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Symptoms of reaction at the North.

The following article is copied from the New York Daily News, of June 29th, We do not regard it as any indication of a speedy close of the war, but publish it merely to show the change that is gradually working its way over the minds of some reflecting men at the North:

The accounts which are rapidly pouring in from the rural districts of different Northern States contribute to render the fact more and more manifest that the mont signal reaction has already taken place in public feeling against the most iniquitous, anti-constitutional war in which the Abolition Government has involved the Republic. Farmers are unable to dispose of their produce; factories are everywhere closed; hundreds of thousands of laborers have been dismissed from employment; in the midst of the greatest plenty multitudes are on the verge of starvation; merchants are becoming bankrupt to such an extent that the banks are compelled to refuse most of the paper offered to them for discount; there is a complete stagnation of trade, and by the side of these terrible blows that are being inflicted upon our national prosperity a public debt is rolling up, which some of our insane contemporaries boast will speedily reach fifteen hundred millions of dollars. Not a single one of Mr. Lincoln's pledges to the country in the month of April has been fulfilled, and, though a Federal army of three hundred thousand men has been enrolled into the service of the United States, they are literally at a dead lock, and the announcement is now gravely made that Gen. Scott does not contemplate any further advance, but will try to tire out the force of the Confederate States. We are told by organs of the Administration that there may not be any battle after all, and that all the wholesale violations of law, massacres and tyranny that have been witnessed within the past two weeks, have failed to accomplish one of the purposes for which they were intended.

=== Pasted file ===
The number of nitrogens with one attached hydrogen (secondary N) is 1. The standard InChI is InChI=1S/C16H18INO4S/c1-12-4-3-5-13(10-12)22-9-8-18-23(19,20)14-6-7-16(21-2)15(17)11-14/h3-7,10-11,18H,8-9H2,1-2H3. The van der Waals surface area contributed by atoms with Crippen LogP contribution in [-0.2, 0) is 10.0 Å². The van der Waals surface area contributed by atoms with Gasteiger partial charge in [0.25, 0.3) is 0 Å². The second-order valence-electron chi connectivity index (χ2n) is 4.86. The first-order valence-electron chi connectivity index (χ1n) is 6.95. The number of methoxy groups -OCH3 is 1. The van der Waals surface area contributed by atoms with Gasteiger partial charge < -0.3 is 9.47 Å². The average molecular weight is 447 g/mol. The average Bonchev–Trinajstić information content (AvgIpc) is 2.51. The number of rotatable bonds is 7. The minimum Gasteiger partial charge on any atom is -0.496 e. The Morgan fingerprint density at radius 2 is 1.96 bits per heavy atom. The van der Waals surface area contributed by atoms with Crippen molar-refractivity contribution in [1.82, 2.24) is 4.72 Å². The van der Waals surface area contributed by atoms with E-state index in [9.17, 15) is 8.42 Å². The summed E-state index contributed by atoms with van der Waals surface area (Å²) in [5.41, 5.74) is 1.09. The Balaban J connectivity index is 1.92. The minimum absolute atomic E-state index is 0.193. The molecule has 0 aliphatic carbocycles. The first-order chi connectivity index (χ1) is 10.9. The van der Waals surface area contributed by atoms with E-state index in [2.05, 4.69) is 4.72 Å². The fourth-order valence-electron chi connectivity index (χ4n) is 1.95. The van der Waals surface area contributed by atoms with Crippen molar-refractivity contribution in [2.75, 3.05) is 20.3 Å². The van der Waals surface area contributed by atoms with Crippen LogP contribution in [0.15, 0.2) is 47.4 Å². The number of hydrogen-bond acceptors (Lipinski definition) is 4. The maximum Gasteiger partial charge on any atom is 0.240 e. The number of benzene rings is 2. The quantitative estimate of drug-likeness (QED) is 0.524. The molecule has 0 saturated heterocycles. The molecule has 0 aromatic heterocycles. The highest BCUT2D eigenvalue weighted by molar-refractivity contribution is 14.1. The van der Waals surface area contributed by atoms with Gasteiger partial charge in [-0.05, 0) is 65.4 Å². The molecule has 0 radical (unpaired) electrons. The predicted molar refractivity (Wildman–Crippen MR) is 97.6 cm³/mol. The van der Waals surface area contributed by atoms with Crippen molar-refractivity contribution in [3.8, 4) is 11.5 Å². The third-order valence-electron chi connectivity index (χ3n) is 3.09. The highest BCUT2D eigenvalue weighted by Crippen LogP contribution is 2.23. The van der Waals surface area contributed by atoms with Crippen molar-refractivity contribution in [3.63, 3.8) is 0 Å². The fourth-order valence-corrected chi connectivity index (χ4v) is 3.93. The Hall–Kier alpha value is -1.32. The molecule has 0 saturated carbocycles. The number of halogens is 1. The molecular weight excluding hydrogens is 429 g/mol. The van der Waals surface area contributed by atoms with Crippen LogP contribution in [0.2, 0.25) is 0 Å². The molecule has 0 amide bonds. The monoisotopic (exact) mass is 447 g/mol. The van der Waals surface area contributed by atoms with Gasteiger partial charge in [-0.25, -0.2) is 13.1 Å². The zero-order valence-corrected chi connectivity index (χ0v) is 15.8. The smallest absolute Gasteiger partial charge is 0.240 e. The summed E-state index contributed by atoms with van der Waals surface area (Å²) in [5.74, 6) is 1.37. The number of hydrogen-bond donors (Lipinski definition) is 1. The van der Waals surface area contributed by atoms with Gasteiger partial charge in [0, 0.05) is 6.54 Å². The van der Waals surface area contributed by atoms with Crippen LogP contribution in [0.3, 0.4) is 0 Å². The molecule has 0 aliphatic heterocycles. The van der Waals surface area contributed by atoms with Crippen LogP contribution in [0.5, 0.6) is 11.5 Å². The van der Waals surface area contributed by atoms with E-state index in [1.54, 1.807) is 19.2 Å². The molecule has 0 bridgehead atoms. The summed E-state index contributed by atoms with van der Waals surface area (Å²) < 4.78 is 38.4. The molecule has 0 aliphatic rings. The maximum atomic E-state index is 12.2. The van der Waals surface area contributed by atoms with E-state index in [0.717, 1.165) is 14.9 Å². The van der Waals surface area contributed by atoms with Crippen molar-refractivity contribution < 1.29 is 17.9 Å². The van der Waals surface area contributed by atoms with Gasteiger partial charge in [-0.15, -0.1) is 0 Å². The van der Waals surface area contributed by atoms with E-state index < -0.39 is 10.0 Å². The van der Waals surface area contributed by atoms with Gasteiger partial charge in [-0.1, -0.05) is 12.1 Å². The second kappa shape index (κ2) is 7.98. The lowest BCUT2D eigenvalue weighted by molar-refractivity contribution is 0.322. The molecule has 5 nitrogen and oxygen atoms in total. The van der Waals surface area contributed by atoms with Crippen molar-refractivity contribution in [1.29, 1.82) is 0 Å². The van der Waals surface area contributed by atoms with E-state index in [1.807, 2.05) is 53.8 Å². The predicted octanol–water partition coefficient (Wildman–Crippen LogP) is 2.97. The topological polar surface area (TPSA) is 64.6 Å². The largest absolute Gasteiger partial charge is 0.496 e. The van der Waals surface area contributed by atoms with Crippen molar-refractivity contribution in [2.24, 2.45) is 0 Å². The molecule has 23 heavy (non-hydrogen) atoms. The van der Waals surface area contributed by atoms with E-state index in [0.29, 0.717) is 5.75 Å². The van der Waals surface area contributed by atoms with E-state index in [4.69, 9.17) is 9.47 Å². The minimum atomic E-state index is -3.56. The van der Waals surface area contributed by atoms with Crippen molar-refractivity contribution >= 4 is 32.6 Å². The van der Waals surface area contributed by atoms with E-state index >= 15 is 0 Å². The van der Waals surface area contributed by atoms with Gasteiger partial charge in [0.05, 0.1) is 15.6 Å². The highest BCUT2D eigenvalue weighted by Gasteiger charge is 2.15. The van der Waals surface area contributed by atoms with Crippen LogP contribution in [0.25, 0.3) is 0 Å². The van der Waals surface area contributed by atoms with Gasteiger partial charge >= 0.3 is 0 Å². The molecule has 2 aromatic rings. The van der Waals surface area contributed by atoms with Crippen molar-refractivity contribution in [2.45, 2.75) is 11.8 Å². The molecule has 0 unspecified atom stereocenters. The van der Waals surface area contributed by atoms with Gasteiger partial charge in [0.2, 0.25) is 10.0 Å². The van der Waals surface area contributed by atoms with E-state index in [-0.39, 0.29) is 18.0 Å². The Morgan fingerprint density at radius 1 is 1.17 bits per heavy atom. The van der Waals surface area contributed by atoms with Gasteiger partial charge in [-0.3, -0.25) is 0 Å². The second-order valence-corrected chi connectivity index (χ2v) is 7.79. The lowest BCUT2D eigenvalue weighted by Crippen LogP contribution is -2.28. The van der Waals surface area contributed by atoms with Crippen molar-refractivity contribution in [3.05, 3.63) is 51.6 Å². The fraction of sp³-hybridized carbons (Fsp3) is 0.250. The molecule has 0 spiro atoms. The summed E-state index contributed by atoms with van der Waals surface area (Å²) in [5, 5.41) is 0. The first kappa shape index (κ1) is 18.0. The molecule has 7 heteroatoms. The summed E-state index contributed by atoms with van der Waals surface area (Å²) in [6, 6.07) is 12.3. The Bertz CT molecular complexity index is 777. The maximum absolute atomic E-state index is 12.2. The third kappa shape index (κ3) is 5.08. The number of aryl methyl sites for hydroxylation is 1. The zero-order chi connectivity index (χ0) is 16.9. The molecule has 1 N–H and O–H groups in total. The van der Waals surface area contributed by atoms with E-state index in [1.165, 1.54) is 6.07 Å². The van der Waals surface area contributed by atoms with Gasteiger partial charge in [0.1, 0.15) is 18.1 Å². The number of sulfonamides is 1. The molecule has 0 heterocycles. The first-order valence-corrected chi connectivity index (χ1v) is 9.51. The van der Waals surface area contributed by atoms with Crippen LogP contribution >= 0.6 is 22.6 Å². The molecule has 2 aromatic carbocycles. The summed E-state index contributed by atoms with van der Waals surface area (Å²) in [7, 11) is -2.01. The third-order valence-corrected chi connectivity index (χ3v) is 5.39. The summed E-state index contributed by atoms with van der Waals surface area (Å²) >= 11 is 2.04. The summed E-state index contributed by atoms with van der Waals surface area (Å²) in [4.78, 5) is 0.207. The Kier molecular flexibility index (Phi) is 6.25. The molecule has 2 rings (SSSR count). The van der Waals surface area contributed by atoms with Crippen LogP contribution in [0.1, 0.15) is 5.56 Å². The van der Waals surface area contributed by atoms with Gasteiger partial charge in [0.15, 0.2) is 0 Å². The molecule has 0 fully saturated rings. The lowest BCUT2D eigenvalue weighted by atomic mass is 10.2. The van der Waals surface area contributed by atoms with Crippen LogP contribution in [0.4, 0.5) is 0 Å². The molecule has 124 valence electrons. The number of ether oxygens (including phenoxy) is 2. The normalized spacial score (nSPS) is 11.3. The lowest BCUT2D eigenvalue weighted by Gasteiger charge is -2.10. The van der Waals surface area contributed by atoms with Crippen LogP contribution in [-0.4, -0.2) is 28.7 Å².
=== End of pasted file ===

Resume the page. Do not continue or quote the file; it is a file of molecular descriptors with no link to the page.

Even the blockade of the Southern coast begins to find a terrible counter part in the Northwestern and Central States. They begin to experience the want of a market for their flour, hay, and grain, and are as badly off to dispose of their surplus crops, as they have rejoiced in supposing the slaveholding States would be of getting rid of their cotton. Neither is there any probability of an amelioration of their condition. On the contrary, the prospect of one of the most bounteous harvests ever known affords them no comfort, because it can neither be sold nor consumed, and, when gathered in, will rot in warehouses, or be sacrificed at less than the expense of production. The resolutions that were offered a short time since in the Iowa Legislature, and which were substantially repeated a fortnight ago in Connecticut, afford but a faint reflex of popular indignation against those who, for their own selfish, demagogically and wicked ends, have reduced the United States to so deplorable a condition, and we shall not be surprised if even many Black Republican members of the coming Congress shrink from endorsing measures that have caused such calamities, and from authorizing President Lincoln to proceed further in a career so detrimental to the interests of the nation.